But it was the incongruity of it all that did indeed cheer me up.
Because look it shows how even down there in the bottom corner of Ireland - which some would call a bit of a backwater - they are eating dishes like jerk chicken. I know jerk chicken is fairly popular here, but not overwhelmingly so. Well maybe I'm wrong there - I see that Coles has jerk marinaded chicken already for you to cook on your barbecue. In the UK though it is big - well they have a very large West Indian descended population over there. Everybody has a recipe, so I'm not going to bother you with any here, other than to say that Felicity Cloake does her thing of extracting the best elements from a few different sources.
Oh and poor old Jamie got a roasting for creating a product for, I think, Waitrose, called Punchy jerk rice. It created an uproar in the British press from people of Jamaican descent, including an MP, because it basically wasn't 'authentic'. Oh dear. And I do admit it very probably isn't - it's the kind of thing I would never buy - a microwavable quick 'dinner'. It's probably not even very nice. But again on the good side - isn't it great that this kind of product can have such a multicultural origin?
Rambling again, sorry.
Well maybe not actually because the thing that made me smile was the incongruity of men watching SBS food and a young Irish guy promoting a dish from the West Indies in a program about Irish food. The aim being to introduce the 'authentic' food of somewhere else (it looks pretty authentic) to the Irish. But I have to say it seemed hugely incongruous and strange to me. Maybe there was a meaningful link to do with that smuggler, that I didn't hear.
"Incongruous - not in harmony or keeping with the surroundings or other aspects of something" Oxford dictionary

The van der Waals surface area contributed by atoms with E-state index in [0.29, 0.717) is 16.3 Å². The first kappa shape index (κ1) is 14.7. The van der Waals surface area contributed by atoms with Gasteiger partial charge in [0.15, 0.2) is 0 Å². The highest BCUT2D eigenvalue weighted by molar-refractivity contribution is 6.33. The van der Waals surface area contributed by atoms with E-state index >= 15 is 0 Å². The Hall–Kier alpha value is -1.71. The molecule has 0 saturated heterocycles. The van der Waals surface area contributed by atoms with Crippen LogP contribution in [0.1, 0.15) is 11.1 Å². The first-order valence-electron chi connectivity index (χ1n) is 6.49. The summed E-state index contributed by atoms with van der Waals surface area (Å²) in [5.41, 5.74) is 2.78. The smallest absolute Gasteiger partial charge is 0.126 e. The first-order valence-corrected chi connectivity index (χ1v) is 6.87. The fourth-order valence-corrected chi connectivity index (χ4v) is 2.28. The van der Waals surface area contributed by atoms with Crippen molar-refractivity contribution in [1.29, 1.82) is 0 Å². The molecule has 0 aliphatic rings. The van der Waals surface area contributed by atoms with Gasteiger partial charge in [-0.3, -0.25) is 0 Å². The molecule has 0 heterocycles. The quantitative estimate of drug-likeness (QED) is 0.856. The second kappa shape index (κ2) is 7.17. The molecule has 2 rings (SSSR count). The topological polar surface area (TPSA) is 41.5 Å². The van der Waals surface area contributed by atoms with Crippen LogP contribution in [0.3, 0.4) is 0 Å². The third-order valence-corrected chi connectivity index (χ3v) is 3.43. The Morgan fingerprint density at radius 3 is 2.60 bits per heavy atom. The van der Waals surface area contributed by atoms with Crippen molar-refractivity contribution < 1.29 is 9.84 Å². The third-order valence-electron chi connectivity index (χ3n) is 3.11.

Of course what happens eventually is that the 'home' culture then takes and adapts and creates something new. Indeed Jamie demonstrates this is his British Food book, and particularly in the chapter on New British Classics - which does include Jerk-dressed Bristol Pork - in which the roasted pork is finally tossed in a sort of jerk marinade. Sort of fusion food. He does have a pretty authentic looking recipe for jerk chicken on his website though.
People get excited about Jerk seasoning. I think I wrote about it some time ago, because I vaguely remember pictures of the Jamaicans cooking it on the streets. Robert Carrier discovered it for his New Great Dishes of the World and raves about it:
"On a recent trip to Jamaica ... I discovered a wonderful seasoning mix called 'jerk' which vies in excellence with the other great international 'dry' marinade for grilled meats, fish and poultry: Morocoo's famed Chermoula." Robert Carrier
And Felicity Cloake says:
"this is the only chicken recipe you should bother with on the barbecue – there's not much else to touch it."